Wednesday, September 27, 2017

Is Relapse Part of the Recovery Process?

Is Relapse Part of the Recovery Process?


Is Relapse Part of the Recovery Process?
Relapse is a word that means setback after a period of improvement.  Most people experience relapse in some form or another.  Relapse is a common term used when describing cheating on a diet or when someone has made a bad decision and states they had a relapse of judgment.  In recovery, relapse is a common word that conjures up many negative thoughts and images.

To the outside observer, recovery may seem like a simple process.  A person quits using the substance, goes to treatment, and ultimately recovers never to return.  For substance abusers, it is not this simple.  There is always the fear of relapsing that hangs over the heads of addicts.  Some can use this fear of relapse to stay sober while others constantly think about the possibility of relapsing and starting the sobriety clock over.

Between 70% - 90% of individuals who stop using substances will relapse.  Many will relapse several times before any sustained length of abstinence is achieved.  Still others will quit using substances on their first attempt.  Relapse is a big part of recovery as the ultimate goal is to avoid relapse at all costs.  If relapse is the ultimate goal, then one might question why relapse is even an issue in recovery.  Some argue that too much emphasis is put on relapse while others believe there is not enough effort put into relapse prevention.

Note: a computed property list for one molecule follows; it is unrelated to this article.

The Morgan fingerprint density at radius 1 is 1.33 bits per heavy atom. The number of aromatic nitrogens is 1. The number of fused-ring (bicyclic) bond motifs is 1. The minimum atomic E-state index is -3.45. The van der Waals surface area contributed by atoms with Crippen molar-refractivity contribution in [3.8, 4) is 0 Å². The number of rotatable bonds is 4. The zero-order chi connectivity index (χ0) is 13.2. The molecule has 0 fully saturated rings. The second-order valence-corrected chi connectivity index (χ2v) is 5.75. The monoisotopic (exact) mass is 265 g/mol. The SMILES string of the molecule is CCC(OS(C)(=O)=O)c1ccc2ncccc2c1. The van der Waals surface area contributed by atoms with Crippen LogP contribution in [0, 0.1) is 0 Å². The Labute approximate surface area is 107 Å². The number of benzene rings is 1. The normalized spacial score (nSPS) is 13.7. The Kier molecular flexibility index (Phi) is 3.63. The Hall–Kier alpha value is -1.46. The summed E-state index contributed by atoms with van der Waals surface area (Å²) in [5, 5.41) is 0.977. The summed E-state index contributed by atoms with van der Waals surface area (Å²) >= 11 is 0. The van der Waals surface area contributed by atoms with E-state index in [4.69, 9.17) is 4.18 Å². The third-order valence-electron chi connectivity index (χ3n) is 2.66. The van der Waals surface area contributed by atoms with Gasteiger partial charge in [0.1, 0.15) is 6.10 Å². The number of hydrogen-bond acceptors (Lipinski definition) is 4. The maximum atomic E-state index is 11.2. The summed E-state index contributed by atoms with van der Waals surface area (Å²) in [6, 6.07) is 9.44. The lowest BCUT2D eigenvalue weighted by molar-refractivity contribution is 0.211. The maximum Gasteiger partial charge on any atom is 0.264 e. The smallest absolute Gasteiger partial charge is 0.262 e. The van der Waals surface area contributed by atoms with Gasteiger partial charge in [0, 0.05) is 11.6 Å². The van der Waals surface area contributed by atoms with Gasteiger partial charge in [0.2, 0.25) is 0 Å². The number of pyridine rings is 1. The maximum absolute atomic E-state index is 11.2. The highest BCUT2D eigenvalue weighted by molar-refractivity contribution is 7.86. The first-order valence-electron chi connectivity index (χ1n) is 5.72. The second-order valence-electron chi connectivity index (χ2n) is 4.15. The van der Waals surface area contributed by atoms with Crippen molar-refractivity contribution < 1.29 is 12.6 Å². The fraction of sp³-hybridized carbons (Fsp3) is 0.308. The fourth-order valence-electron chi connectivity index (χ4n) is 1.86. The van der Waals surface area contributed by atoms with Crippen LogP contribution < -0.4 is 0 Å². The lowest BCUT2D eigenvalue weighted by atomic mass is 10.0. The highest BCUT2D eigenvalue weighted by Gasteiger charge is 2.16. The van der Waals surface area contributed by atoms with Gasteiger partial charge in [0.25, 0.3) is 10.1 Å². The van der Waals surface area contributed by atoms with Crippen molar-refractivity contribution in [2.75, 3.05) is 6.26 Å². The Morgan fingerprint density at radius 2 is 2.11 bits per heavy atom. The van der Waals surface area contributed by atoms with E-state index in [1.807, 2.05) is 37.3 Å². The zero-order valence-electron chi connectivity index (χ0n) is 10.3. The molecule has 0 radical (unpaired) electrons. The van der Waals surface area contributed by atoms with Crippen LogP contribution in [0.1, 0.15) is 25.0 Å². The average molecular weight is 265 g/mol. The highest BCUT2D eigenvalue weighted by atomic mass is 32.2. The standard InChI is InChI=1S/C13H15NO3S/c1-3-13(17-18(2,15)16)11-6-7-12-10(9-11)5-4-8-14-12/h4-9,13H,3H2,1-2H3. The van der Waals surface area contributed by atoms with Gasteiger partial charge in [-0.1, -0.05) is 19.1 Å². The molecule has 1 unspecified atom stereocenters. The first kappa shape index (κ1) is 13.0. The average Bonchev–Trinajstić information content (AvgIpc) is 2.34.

The fact of the matter is any person in recovery can relapse at any given time.  All addicts need to be aware of this and take steps to avoid relapse.  Relapse has its place in recovery but with too much emphasis, many might take the approach that they are going to relapse anyway so why even bother trying to stay sober.  In 12-step meetings some individuals return to a meeting stating that they had relapsed.  When this happens, the person is offered support and welcomed back to the meeting.  There are some who believe that 12-step meetings are too generous with those that relapse when there should be consequences.  It would hard to define what these consequences would look like to the person who just relapsed and needs support.

Cottonwood Tucson is an internationally renown residential treatment center providing critically acclaimed treatment for co-occurring disorders. Call us today for information on our integrative approach to treatment for healing mind, body, and spirit: CALL (800) 877-4520

No comments:

Post a Comment

Thank You For Your Comment!

CARF - Commission on Accreditation of Rehabilitation FacilitiesNATSAP | National Association of Therapeutic Schools and ProgramsNBCCNAADAC